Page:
Opponents of the independence idea
argue that the question to be decided
is whether the independent organiza
tions are capable of exploiting the great
resources of the western country, the
manufacturing, timber, crops of various
kinds, fishing and mining. In any event,
it is predicted the Ad Men will not
find the Portland visit without some
unpleasantness, for the issue has grown
to proportions that make immediate
settlement imperative.
Chief among the entertainment fea
tures provided by the Portland club will
be the trout breakfast to be served on
Eagle creek, 45 miles east of the city.
Thursday morning, as a closing event
of the gathering. Four hundred dele
gates and members of the Portland
club will be taken to that point in
autos and a big out-door banquet
Opposition of First Congregational
Church on Architectural
Grounds Void.
No damage will result to the founda
tion of the First Congregational church
as a result of the costruction of a nata
torium on property directly in the rear
of the church, providing-ordinary care
is used by the contractors in construct
ing the building.
This is the judgment of a special
committee, composed of City Kngineer
Laurgaard. Water Kngineer Randlett
and Chief Building Inspector Plummer.
appointed by Actig Mayor Bigelyow for
the Durpose of making an investigation.
The committee suggest tht sub-drains
constructed of tile, laid in a trench
filled with gravel, be installed under
the bottom of the tank for the pur
pose of carrying any possibl leakage
or ground water to the sewer. The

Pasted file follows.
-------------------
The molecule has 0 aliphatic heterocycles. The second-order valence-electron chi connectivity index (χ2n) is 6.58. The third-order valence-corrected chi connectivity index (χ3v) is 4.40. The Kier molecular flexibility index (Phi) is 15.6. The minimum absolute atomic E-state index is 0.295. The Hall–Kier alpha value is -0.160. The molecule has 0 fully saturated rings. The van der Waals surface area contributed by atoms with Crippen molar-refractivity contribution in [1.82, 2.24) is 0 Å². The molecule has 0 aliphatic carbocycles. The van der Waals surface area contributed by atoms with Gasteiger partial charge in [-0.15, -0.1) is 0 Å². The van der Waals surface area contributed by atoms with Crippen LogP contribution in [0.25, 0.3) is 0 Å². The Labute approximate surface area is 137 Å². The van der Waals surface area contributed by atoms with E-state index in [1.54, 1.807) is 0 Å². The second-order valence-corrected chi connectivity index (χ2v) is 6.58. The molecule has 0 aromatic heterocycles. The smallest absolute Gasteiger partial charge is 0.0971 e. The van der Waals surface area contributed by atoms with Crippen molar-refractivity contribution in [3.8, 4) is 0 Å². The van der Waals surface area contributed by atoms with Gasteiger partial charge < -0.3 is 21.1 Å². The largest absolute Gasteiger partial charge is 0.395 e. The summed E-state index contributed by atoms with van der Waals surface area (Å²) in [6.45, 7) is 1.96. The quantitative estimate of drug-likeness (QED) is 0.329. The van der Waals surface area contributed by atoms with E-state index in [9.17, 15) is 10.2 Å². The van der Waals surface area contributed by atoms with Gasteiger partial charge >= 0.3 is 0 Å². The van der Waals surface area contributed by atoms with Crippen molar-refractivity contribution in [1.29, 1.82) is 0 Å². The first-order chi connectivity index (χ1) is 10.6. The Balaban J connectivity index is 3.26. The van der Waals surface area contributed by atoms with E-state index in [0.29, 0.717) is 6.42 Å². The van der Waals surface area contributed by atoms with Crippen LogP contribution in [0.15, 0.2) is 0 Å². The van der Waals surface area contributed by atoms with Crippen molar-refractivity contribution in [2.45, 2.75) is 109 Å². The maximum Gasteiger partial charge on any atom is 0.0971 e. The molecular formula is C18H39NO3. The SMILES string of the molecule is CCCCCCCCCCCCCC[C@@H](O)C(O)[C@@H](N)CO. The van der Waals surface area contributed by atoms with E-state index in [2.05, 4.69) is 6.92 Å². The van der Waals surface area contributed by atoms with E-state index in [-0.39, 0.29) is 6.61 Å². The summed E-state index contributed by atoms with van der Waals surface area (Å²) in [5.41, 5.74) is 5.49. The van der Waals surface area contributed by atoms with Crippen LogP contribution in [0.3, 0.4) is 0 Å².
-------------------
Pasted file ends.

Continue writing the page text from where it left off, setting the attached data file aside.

committee report that other than this
suggestion, nothing further is needed to
make the situation absolutely sate.
Officials and members of the church
protested to the city council agtinst
the proposed atatorium on the ground
that possible seepage from the ewlm
minpf tank might undermine the church
foundation. The committee reports that
the fill referred to by the church of
ficials was made more than 50 years
ago and has settled thoroughly, and
that there is no danger from the pro
posed natatorium on this score.
Architect W. W. Lucius, in charge of
construction of the natatorium building.
has anounced that the swimming tank
will be moved three feet further awaly
from the church building than had first
been planned, and the committee re
ports this move will substantially im
prove conditions.
The report will be submitted to the
city council Wednesday for approval
The council has no legal way in which
to stop the construction 'of the build
ing. having already issued a permit for
it. The protest was ot made until after
the permit was granted. It Is probable
that no attempt will be made by the
council - to delay the construction, fol
lowing the assurance from the special
committee that the church, will not be
damaged through the erection of the
N'icolal Estate Near $50,000.
According to the appraisal filed in
the circuit court yesterday an estate
valued at 48,281. 66 was left by the late
Roy E. Isicolai of the Nicolai Doo
Manufacturing company. Personal prop
erty, chiefly stocks and bonds, tota
$4031.66. Appraisors were J. S. O'Gor
man. R. A. vveinich and R. K. Booth.
University Classes to Open June 23;
Dr. Spaeth to Iecture.
The University ot Oregon summer
school -will open June 23 and close Au
gust 1. The classes will be held in the
central library. The faculty has been
assembled from the east and west, and
ncludes professors from Princeton and
Smith in the east, and the University
of OreBon, Reed college and Berkeley
n the west. Any one may register in
the Portland extension summer school.
Courses will bo given in ethical
revolution, by Dr. Rebec; music, Mr.
Boyer; psychology. Dr. Conklin; French
and Spanish, Xr. Clurd of Smith college;
education. Dr. Hart; history. Dr. Jee-
brick of the University of California;
Knglish, Mrs. Parsons; drawing and
design. Miss Perry; public speaking,
Mrs. Sonn; biology. Dr. Torrpy; physics.
In. the"
H fV. ti I i 1 1
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Characterize this era no live man or woman can afford to be out
of the current. Especially is this true of those who make their